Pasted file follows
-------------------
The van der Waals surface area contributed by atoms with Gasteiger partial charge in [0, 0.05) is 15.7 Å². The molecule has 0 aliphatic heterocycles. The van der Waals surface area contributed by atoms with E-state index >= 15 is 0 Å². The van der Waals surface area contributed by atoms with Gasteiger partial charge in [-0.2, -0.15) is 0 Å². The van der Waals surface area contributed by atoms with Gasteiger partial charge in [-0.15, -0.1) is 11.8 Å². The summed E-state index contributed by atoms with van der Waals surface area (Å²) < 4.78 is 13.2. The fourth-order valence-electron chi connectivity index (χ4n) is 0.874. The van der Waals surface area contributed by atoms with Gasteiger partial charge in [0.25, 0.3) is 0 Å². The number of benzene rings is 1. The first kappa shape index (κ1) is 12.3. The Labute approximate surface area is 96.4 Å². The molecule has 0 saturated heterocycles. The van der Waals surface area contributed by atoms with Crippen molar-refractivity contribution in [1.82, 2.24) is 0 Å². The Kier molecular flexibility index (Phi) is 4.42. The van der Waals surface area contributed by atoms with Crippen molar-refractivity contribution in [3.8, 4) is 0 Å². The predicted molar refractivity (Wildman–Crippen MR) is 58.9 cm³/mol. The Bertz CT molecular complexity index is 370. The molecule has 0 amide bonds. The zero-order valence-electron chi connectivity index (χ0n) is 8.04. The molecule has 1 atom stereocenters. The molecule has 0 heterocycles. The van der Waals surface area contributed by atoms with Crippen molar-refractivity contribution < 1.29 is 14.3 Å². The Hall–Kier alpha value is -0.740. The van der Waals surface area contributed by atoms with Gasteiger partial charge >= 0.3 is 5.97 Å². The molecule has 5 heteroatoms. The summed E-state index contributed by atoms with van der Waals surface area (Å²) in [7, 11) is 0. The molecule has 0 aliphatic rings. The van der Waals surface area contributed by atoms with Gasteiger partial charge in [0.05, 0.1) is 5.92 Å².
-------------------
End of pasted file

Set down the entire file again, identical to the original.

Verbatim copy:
The van der Waals surface area contributed by atoms with Gasteiger partial charge in [0, 0.05) is 15.7 Å². The molecule has 0 aliphatic heterocycles. The van der Waals surface area contributed by atoms with E-state index >= 15 is 0 Å². The van der Waals surface area contributed by atoms with Gasteiger partial charge in [-0.2, -0.15) is 0 Å². The van der Waals surface area contributed by atoms with Gasteiger partial charge in [-0.15, -0.1) is 11.8 Å². The summed E-state index contributed by atoms with van der Waals surface area (Å²) < 4.78 is 13.2. The fourth-order valence-electron chi connectivity index (χ4n) is 0.874. The van der Waals surface area contributed by atoms with Gasteiger partial charge in [0.25, 0.3) is 0 Å². The number of benzene rings is 1. The first kappa shape index (κ1) is 12.3. The Labute approximate surface area is 96.4 Å². The molecule has 0 saturated heterocycles. The van der Waals surface area contributed by atoms with Crippen molar-refractivity contribution in [1.82, 2.24) is 0 Å². The Kier molecular flexibility index (Phi) is 4.42. The van der Waals surface area contributed by atoms with Crippen molar-refractivity contribution in [3.8, 4) is 0 Å². The predicted molar refractivity (Wildman–Crippen MR) is 58.9 cm³/mol. The Bertz CT molecular complexity index is 370. The molecule has 0 amide bonds. The zero-order valence-electron chi connectivity index (χ0n) is 8.04. The molecule has 1 atom stereocenters. The molecule has 0 heterocycles. The van der Waals surface area contributed by atoms with Crippen molar-refractivity contribution < 1.29 is 14.3 Å². The Hall–Kier alpha value is -0.740. The van der Waals surface area contributed by atoms with Gasteiger partial charge >= 0.3 is 5.97 Å². The molecule has 5 heteroatoms. The summed E-state index contributed by atoms with van der Waals surface area (Å²) in [7, 11) is 0. The molecule has 0 aliphatic rings. The van der Waals surface area contributed by atoms with Gasteiger partial charge in [0.05, 0.1) is 5.92 Å².